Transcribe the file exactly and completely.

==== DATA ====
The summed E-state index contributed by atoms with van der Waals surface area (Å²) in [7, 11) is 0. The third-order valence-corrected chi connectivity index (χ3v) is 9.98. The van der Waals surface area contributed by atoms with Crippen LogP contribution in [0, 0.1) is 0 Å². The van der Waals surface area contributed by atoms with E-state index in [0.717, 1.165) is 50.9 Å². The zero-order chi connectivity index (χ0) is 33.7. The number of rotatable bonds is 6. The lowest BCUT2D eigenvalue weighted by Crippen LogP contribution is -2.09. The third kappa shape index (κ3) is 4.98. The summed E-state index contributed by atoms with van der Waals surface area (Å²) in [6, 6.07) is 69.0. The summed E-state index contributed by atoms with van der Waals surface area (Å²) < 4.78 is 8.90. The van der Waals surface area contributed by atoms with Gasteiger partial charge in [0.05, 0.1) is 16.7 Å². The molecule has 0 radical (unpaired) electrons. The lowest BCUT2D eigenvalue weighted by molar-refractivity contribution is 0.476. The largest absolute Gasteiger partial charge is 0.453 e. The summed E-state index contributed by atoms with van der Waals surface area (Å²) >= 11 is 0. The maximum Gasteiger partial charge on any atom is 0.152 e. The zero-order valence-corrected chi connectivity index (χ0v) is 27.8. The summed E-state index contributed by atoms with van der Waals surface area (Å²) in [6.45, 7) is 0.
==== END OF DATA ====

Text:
The summed E-state index contributed by atoms with van der Waals surface area (Å²) in [7, 11) is 0. The third-order valence-corrected chi connectivity index (χ3v) is 9.98. The van der Waals surface area contributed by atoms with Crippen LogP contribution in [0, 0.1) is 0 Å². The van der Waals surface area contributed by atoms with E-state index in [0.717, 1.165) is 50.9 Å². The zero-order chi connectivity index (χ0) is 33.7. The number of rotatable bonds is 6. The lowest BCUT2D eigenvalue weighted by Crippen LogP contribution is -2.09. The third kappa shape index (κ3) is 4.98. The summed E-state index contributed by atoms with van der Waals surface area (Å²) in [6, 6.07) is 69.0. The summed E-state index contributed by atoms with van der Waals surface area (Å²) < 4.78 is 8.90. The van der Waals surface area contributed by atoms with Gasteiger partial charge in [0.05, 0.1) is 16.7 Å². The molecule has 0 radical (unpaired) electrons. The lowest BCUT2D eigenvalue weighted by molar-refractivity contribution is 0.476. The largest absolute Gasteiger partial charge is 0.453 e. The summed E-state index contributed by atoms with van der Waals surface area (Å²) >= 11 is 0. The maximum Gasteiger partial charge on any atom is 0.152 e. The zero-order valence-corrected chi connectivity index (χ0v) is 27.8. The summed E-state index contributed by atoms with van der Waals surface area (Å²) in [6.45, 7) is 0.